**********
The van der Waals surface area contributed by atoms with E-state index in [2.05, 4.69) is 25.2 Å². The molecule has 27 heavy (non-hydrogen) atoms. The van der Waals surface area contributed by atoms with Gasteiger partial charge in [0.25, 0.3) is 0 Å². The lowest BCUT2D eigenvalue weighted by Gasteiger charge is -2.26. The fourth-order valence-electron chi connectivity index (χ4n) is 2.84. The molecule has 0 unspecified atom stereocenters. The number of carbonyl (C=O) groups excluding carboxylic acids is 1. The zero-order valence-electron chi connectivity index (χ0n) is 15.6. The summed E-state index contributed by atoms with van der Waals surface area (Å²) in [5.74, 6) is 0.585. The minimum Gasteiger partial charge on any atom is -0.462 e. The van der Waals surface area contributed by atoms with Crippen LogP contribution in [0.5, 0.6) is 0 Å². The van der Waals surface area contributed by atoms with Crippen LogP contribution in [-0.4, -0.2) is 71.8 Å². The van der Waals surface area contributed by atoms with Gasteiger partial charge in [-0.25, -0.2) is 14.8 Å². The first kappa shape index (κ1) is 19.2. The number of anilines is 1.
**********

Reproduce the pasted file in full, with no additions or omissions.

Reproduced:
The van der Waals surface area contributed by atoms with E-state index in [2.05, 4.69) is 25.2 Å². The molecule has 27 heavy (non-hydrogen) atoms. The van der Waals surface area contributed by atoms with Gasteiger partial charge in [0.25, 0.3) is 0 Å². The lowest BCUT2D eigenvalue weighted by Gasteiger charge is -2.26. The fourth-order valence-electron chi connectivity index (χ4n) is 2.84. The molecule has 0 unspecified atom stereocenters. The number of carbonyl (C=O) groups excluding carboxylic acids is 1. The zero-order valence-electron chi connectivity index (χ0n) is 15.6. The summed E-state index contributed by atoms with van der Waals surface area (Å²) in [5.74, 6) is 0.585. The minimum Gasteiger partial charge on any atom is -0.462 e. The van der Waals surface area contributed by atoms with Crippen LogP contribution in [0.5, 0.6) is 0 Å². The van der Waals surface area contributed by atoms with Crippen LogP contribution in [-0.4, -0.2) is 71.8 Å². The van der Waals surface area contributed by atoms with Gasteiger partial charge in [-0.25, -0.2) is 14.8 Å². The first kappa shape index (κ1) is 19.2. The number of anilines is 1.